Buying Used – Electronics in Particular
This is the second part of a two-part article about buying used gear. The first part discussed general considerations when buying any type of used gear, and how it is possible to be mislead and to end up buying junk you don’t need, while all the time thinking you’ve bought something useful at a bargain price, and closed with some suggestions and tips on how to bargain for the best possible price.
Now it is time to focus in on the special considerations relating to electronic equipment.
Age and Reliability
Just about everything has a finite life. The older a thing is when you buy it, the less remaining life it has. Even ‘your grandfather’s axe’ has a finite life – you have to keep replacing its head and handle every decade or two.
To make things more complex, ‘age’ is measured two different ways. The first aspect of age is the simple passing of time, no matter if the unit is being used or not. Some components age even when not being used. Rubber cracks, plastics lose their plasticizers, springs lose their tension, seals leak, wet things dry out (and dry things get wet) and so on. Rust never sleeps, right?
The second aspect of age is the number of hours the unit has actually been powered on and in use. Just about everything has a finite total number of hours of life – sure, sometimes that number might be very high, but it is still a number, and every minute anything is turned on, you’re steadily rolling the dice as the minute hand moves, each time hoping you don’t get an unlucky result and your equipment randomly failing.
There is a third element of age as well – the type of operation and environment. Something that has been run ‘hard’ at 110% of rated power will age massively more quickly than something that has been run carefully/gently at 90% of rated power. Something with a ‘dirty’ power supply is going to be stressed more than something with a nice clean stable power supply. Something that has been in a very hot environment will age very much more quickly than something that has been kept cool. Heat is the universal enemy of all electronic circuitry, and as a rule of thumb, for every ten degrees hotter that something is operated at, you are halving its life. Run it 20 degrees hotter, and you’ve reduced its life to one-quarter, and so on.
When you see something, you have no way of guessing about how the unit has been used in the past, and a product that is about to fail seldom gives you any sort of indication that is about to happen.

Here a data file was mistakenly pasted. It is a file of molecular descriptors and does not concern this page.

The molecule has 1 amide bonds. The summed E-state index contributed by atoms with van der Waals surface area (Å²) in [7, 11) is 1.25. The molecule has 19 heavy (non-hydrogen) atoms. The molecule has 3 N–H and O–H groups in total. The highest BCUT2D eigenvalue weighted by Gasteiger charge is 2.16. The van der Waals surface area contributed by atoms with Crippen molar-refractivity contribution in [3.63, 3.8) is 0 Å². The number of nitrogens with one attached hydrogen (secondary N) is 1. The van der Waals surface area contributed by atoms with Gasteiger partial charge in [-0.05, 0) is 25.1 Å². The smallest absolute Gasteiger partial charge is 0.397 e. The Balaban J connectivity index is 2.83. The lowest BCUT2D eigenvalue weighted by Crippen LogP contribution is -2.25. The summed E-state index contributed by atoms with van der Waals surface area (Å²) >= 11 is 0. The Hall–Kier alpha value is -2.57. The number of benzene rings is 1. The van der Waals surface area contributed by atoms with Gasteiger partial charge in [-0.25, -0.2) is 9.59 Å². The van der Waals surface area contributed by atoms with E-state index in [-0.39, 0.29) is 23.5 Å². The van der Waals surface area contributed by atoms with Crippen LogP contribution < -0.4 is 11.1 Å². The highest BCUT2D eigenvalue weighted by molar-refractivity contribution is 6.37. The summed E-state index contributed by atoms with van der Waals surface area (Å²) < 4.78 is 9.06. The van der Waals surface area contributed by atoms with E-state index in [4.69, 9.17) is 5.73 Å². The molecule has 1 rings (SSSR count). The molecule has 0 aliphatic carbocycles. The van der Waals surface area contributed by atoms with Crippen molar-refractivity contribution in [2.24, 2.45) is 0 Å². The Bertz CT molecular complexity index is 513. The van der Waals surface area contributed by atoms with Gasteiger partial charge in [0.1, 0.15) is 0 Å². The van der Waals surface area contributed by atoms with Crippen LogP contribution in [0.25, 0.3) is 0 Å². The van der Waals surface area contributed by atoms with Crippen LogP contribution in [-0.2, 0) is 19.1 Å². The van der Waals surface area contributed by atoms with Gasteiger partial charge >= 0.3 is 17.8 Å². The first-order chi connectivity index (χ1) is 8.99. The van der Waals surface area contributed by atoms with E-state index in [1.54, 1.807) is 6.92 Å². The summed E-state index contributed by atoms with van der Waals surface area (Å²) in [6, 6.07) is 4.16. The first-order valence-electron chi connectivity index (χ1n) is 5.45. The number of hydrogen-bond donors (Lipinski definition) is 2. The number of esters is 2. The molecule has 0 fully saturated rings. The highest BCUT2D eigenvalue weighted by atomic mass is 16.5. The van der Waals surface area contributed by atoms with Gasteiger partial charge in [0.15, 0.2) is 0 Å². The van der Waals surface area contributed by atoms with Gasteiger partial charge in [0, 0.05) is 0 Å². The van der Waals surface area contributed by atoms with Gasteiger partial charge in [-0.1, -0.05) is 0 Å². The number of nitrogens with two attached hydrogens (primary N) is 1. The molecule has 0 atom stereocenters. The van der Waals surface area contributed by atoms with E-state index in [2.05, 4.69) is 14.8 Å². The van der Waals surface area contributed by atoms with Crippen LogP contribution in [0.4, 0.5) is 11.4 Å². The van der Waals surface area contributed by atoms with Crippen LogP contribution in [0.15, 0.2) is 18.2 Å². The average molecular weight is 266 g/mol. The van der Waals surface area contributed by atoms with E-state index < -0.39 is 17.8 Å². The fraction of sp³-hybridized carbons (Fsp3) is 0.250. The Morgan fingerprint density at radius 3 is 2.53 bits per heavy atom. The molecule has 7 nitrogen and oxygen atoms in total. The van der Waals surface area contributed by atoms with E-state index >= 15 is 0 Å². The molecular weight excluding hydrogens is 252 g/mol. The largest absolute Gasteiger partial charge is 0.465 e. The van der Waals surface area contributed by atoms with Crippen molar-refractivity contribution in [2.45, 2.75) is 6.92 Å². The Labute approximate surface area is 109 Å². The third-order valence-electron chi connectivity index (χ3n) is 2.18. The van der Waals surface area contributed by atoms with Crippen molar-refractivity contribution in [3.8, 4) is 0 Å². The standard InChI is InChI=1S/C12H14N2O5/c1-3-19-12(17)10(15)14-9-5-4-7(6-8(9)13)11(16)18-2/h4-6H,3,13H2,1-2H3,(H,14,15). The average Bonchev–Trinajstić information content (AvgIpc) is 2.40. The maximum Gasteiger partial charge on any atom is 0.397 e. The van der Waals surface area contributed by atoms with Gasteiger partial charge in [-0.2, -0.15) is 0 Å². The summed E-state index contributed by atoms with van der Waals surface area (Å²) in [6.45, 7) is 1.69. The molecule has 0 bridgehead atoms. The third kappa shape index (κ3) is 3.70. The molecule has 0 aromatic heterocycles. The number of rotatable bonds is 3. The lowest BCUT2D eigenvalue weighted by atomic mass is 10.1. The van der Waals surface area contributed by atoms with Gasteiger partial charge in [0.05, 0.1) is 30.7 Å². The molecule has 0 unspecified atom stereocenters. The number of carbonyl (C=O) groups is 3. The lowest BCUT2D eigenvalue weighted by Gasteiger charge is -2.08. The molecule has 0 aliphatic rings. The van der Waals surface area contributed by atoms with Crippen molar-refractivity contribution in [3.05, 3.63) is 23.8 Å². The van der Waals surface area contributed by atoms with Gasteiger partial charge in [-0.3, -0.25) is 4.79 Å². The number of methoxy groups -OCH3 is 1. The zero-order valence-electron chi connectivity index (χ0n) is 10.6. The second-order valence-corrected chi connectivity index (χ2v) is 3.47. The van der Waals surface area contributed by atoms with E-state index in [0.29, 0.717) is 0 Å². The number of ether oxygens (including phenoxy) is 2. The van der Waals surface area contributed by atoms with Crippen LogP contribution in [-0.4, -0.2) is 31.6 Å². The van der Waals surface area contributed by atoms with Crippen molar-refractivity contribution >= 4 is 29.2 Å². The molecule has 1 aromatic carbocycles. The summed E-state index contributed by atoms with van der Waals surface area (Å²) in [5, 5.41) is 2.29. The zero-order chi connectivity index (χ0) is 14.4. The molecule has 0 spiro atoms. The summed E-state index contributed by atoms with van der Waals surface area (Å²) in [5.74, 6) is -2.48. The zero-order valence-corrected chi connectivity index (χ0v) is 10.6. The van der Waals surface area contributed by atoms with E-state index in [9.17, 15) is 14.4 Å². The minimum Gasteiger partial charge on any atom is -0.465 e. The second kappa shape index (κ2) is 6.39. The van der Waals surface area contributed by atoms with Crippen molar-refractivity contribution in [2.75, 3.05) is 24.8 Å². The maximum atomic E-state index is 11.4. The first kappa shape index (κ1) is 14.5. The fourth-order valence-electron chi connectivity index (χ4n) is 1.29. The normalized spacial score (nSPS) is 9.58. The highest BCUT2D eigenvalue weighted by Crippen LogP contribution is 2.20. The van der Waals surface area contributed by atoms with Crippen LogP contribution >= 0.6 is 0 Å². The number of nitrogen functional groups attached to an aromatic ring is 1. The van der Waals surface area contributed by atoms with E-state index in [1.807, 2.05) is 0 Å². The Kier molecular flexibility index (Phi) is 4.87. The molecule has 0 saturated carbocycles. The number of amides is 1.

The simple passing of time affects electronics as much as it does anything else. A surprising but key aging element is corrosion – the oxidation of the leads on electronic components and the increasing difficulty of soldering them effectively to other devices, and the slow failure of existing soldered joins. The key factors here are not to store components in regular plastic bags, and to keep them cool and dry.
Regular plastic bags are thought to ‘outgas’ and ‘leach’ out chemicals that accelerate corrosion and harm the materials stored inside them. Barrier bags (a fancy way of saying ‘nylon’) are okay, and archival plastics probably are too, but regular PE type materials – best to avoid them. This is a good article about component storage.
Of course, moisture is an enemy and corrosion accelerant, so keep things as dry and humidity as low as possible. A related thing – bad news if you (or previous owners) live near the sea, with the higher salt levels brought in from sea spray.
Some things have obvious life-limiting factors as part of their design, and may be impractical to maintain. Other things have very long lives and are practical to maintain.
In the case of electronics, some items will wear out and fail semi-randomly, some will do so moderately predictably, and some will last almost forever. And it is all overlaid with an element of random chance. You’ve no way of knowing if your particular piece of gear will end up with a long life or a short life. The only thing you do know is that the more it is used, the closer it is getting to its ultimate failure.
Semi-conductor and Component Aging
If you have really old gear with tubes inside, then you need to plan for occasional replacements of the tubes. Just like incandescent light bulbs burn out, so too do tubes. But, unlike a lightbulb which burns more or less the same every day until suddenly failing, with a tube, it isn’t only just having it fail by sudden total burning out of the filament. Tubes also have several other factors that influence their longevity, and their performance steadily declines, every hour they are being used. The more they are used, the less remaining life they have, and the more poorly they will perform.
Most tubes will have a rated life stated on their specification sheet, and you’ll see this life expectancy can vary wildly. One make/model of tube might be rated for 1,000 hours, another for 10,000 hours. And, in all these cases, please be sure to understand what this rating means. A rating of 1,000 hours doesn’t mean ‘all these tubes will work perfectly for 1,000 hours and then fail some time after’. It means ‘some tubes will fail quickly, some will fail slowly, and on average, you’ll get about 1,000 hours overall’. That is a very different scenario, isn’t it – some tubes will start failing immediately.